Personal Engagement and the Study of the Holocaust

Edited by: Benninga, Noah; Stoll, Katrin

Can we have an objective history of a modernist event such as the Holocaust? How much 'historical distance' does, can, or should a historian have? Since Hayden White's Metahistory (1973), we have become used to asking these questions. Saul Friedlander's 1992 Probing the Limits of Representation marks their entry into Holocaust historiography. But, what do other scholars have to say about this? What new grounds and arguments are opening up in contemporary Holocaust scholarship beyond what Hayden White calls the 'History-Fiction divide'? How does personal engagement influence the conceptualization of the Holocaust and the writing of its history? This collection presents the thoughts of established and emerging scholars, including Hayden White's interpretation of Otto Dov Kulka's recent Landscapes of the Metropolis of Death, as well as Kulka's response. Contributors also address core questions, such as the definition of the Holocaust in the new millennium, the political (ab)use of Holocaust memory, and changes in national and transnational historiography influencing contemporary Holocaust scholarship. This group of studies first appeared in a special issue of 'Holocaust Studies: a journal of Culture and History' Vol. 20, No 1-2. *** Librarians: ebook available on ProQuest and EBSCO [Subject: Holocaust Studies, Historiography]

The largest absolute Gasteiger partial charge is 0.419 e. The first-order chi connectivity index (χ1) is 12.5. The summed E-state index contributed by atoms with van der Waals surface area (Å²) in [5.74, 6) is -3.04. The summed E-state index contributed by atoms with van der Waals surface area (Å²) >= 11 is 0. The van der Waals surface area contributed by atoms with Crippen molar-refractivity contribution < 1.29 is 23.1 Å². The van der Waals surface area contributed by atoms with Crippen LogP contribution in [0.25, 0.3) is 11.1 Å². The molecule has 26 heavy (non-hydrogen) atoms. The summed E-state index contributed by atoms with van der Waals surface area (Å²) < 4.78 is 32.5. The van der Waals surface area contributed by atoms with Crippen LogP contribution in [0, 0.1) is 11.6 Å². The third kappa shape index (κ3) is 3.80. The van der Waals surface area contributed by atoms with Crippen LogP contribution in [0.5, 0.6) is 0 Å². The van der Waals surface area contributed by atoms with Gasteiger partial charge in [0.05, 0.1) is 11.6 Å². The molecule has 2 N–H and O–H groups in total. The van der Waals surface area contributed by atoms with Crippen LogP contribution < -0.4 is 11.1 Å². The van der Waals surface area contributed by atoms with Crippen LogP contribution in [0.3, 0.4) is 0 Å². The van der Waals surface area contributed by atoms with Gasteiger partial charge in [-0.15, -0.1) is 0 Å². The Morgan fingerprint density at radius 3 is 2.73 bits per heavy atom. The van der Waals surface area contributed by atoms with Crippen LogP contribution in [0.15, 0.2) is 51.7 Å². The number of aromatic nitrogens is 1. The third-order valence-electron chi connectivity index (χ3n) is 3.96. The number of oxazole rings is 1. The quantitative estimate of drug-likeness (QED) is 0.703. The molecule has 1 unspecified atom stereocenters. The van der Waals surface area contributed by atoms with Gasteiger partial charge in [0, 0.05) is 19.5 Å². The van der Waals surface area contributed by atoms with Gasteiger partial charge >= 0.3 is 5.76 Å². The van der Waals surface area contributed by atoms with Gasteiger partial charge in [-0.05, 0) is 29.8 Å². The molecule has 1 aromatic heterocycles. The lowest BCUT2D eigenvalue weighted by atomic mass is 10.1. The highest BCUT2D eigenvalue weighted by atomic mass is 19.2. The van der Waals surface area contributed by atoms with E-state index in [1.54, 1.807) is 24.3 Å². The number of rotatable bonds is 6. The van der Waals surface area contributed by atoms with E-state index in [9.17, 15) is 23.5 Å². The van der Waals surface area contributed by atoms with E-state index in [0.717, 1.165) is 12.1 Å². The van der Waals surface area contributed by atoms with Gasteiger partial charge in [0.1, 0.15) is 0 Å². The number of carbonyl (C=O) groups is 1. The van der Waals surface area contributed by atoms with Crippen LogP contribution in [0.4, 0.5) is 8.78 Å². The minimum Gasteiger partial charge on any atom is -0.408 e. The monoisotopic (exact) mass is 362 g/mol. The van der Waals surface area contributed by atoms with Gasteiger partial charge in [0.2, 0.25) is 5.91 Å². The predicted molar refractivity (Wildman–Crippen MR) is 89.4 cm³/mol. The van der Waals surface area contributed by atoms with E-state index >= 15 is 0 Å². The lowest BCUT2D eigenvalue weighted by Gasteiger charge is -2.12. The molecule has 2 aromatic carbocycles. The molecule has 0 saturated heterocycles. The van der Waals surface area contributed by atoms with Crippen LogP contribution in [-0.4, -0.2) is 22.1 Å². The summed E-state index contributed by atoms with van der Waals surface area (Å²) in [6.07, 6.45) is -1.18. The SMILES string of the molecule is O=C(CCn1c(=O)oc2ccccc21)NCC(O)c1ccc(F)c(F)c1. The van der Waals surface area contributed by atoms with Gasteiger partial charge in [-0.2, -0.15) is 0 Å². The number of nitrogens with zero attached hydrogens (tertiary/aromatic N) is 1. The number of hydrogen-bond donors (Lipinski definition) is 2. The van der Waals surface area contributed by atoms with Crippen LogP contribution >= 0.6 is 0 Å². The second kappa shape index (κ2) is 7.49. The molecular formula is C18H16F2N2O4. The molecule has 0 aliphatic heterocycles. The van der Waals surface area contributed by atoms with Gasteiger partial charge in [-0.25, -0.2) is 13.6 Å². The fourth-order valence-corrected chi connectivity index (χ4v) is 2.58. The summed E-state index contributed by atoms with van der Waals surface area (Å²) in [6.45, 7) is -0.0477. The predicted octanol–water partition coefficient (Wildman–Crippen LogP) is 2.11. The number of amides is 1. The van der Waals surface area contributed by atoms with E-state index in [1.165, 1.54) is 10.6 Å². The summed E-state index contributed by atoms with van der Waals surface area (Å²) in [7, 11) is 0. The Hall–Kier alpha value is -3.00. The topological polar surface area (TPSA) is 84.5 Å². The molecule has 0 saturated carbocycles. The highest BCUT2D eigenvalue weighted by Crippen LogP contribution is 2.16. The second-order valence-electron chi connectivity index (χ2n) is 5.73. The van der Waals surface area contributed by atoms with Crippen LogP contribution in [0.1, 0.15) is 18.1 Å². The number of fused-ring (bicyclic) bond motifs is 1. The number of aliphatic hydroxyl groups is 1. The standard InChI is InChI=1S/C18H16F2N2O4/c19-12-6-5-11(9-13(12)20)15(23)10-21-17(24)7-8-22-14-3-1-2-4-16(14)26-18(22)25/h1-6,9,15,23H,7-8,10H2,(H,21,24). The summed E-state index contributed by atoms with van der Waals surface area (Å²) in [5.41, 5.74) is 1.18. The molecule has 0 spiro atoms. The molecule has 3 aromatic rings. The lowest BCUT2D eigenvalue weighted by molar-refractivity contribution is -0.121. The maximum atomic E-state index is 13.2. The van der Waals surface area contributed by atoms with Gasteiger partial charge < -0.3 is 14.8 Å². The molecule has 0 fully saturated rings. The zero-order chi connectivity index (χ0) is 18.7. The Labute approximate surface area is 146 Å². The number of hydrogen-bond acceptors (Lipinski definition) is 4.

254 pages

Copyright: 10/7/2015